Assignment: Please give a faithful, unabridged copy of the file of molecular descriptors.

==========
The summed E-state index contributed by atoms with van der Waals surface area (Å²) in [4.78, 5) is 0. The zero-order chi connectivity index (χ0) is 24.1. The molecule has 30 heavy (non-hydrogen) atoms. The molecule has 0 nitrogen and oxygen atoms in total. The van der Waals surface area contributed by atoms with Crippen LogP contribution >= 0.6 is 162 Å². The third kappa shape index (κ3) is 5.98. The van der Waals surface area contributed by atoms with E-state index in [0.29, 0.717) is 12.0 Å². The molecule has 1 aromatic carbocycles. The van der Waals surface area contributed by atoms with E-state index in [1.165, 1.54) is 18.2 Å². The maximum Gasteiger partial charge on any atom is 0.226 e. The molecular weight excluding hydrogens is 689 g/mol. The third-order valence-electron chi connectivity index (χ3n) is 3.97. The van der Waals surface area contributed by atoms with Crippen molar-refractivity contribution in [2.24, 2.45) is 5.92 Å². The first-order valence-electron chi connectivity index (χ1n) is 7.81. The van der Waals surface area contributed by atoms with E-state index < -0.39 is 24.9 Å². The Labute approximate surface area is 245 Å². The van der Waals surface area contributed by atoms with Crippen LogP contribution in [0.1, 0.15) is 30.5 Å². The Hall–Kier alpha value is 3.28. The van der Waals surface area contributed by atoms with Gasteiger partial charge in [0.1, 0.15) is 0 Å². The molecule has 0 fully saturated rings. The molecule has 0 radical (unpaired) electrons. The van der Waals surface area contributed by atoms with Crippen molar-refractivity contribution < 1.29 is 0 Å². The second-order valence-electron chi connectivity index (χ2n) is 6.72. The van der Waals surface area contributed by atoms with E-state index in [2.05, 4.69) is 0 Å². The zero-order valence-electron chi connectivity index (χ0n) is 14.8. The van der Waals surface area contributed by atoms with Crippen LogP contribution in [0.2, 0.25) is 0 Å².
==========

The summed E-state index contributed by atoms with van der Waals surface area (Å²) in [4.78, 5) is 0. The zero-order chi connectivity index (χ0) is 24.1. The molecule has 30 heavy (non-hydrogen) atoms. The molecule has 0 nitrogen and oxygen atoms in total. The van der Waals surface area contributed by atoms with Crippen LogP contribution >= 0.6 is 162 Å². The third kappa shape index (κ3) is 5.98. The van der Waals surface area contributed by atoms with E-state index in [0.29, 0.717) is 12.0 Å². The molecule has 1 aromatic carbocycles. The van der Waals surface area contributed by atoms with E-state index in [1.165, 1.54) is 18.2 Å². The maximum Gasteiger partial charge on any atom is 0.226 e. The molecular weight excluding hydrogens is 689 g/mol. The third-order valence-electron chi connectivity index (χ3n) is 3.97. The van der Waals surface area contributed by atoms with Crippen molar-refractivity contribution in [2.24, 2.45) is 5.92 Å². The first-order valence-electron chi connectivity index (χ1n) is 7.81. The van der Waals surface area contributed by atoms with E-state index < -0.39 is 24.9 Å². The Labute approximate surface area is 245 Å². The van der Waals surface area contributed by atoms with Crippen LogP contribution in [0.1, 0.15) is 30.5 Å². The Hall–Kier alpha value is 3.28. The van der Waals surface area contributed by atoms with Gasteiger partial charge in [0.1, 0.15) is 0 Å². The molecule has 0 fully saturated rings. The molecule has 0 radical (unpaired) electrons. The van der Waals surface area contributed by atoms with Crippen molar-refractivity contribution < 1.29 is 0 Å². The second-order valence-electron chi connectivity index (χ2n) is 6.72. The van der Waals surface area contributed by atoms with E-state index in [2.05, 4.69) is 0 Å². The zero-order valence-electron chi connectivity index (χ0n) is 14.8. The van der Waals surface area contributed by atoms with Crippen LogP contribution in [0.2, 0.25) is 0 Å².